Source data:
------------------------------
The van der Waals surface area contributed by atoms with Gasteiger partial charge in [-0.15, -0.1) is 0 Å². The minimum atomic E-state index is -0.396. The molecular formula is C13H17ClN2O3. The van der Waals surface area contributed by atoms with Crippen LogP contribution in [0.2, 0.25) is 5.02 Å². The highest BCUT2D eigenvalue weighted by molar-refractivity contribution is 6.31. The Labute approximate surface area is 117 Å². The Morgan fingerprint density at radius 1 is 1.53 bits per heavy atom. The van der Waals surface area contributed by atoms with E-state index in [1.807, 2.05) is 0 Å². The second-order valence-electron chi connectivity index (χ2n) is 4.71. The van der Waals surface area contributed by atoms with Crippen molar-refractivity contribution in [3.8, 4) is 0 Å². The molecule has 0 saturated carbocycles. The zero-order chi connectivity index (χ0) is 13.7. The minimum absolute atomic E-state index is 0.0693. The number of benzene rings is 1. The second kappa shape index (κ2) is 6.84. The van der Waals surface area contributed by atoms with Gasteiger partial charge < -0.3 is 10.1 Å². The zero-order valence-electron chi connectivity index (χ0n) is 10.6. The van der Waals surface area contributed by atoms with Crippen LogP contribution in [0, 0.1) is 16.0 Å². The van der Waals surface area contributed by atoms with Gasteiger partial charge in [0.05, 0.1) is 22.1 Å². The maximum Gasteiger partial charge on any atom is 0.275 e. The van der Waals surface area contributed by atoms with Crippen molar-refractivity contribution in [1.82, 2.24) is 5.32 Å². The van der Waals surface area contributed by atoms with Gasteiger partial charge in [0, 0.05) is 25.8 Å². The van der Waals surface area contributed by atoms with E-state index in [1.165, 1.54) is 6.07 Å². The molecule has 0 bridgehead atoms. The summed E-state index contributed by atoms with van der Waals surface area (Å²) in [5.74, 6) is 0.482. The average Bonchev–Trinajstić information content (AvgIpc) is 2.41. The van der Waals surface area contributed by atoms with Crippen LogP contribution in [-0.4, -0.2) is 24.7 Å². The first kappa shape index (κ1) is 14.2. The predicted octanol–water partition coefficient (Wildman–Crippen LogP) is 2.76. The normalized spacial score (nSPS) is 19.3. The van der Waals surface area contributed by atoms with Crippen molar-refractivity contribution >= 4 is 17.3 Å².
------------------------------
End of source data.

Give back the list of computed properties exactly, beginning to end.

The van der Waals surface area contributed by atoms with Gasteiger partial charge in [-0.15, -0.1) is 0 Å². The minimum atomic E-state index is -0.396. The molecular formula is C13H17ClN2O3. The van der Waals surface area contributed by atoms with Crippen LogP contribution in [0.2, 0.25) is 5.02 Å². The highest BCUT2D eigenvalue weighted by molar-refractivity contribution is 6.31. The Labute approximate surface area is 117 Å². The Morgan fingerprint density at radius 1 is 1.53 bits per heavy atom. The van der Waals surface area contributed by atoms with E-state index in [1.807, 2.05) is 0 Å². The second-order valence-electron chi connectivity index (χ2n) is 4.71. The van der Waals surface area contributed by atoms with Crippen molar-refractivity contribution in [3.8, 4) is 0 Å². The molecule has 0 saturated carbocycles. The zero-order chi connectivity index (χ0) is 13.7. The minimum absolute atomic E-state index is 0.0693. The number of benzene rings is 1. The second kappa shape index (κ2) is 6.84. The van der Waals surface area contributed by atoms with Gasteiger partial charge < -0.3 is 10.1 Å². The zero-order valence-electron chi connectivity index (χ0n) is 10.6. The van der Waals surface area contributed by atoms with Crippen LogP contribution in [0, 0.1) is 16.0 Å². The van der Waals surface area contributed by atoms with Gasteiger partial charge in [0.05, 0.1) is 22.1 Å². The maximum Gasteiger partial charge on any atom is 0.275 e. The van der Waals surface area contributed by atoms with Crippen molar-refractivity contribution in [1.82, 2.24) is 5.32 Å². The van der Waals surface area contributed by atoms with Gasteiger partial charge in [0, 0.05) is 25.8 Å². The van der Waals surface area contributed by atoms with E-state index in [1.165, 1.54) is 6.07 Å². The molecule has 0 bridgehead atoms. The summed E-state index contributed by atoms with van der Waals surface area (Å²) in [5.74, 6) is 0.482. The average Bonchev–Trinajstić information content (AvgIpc) is 2.41. The van der Waals surface area contributed by atoms with Crippen LogP contribution in [-0.4, -0.2) is 24.7 Å². The first kappa shape index (κ1) is 14.2. The predicted octanol–water partition coefficient (Wildman–Crippen LogP) is 2.76. The normalized spacial score (nSPS) is 19.3. The van der Waals surface area contributed by atoms with Crippen molar-refractivity contribution >= 4 is 17.3 Å².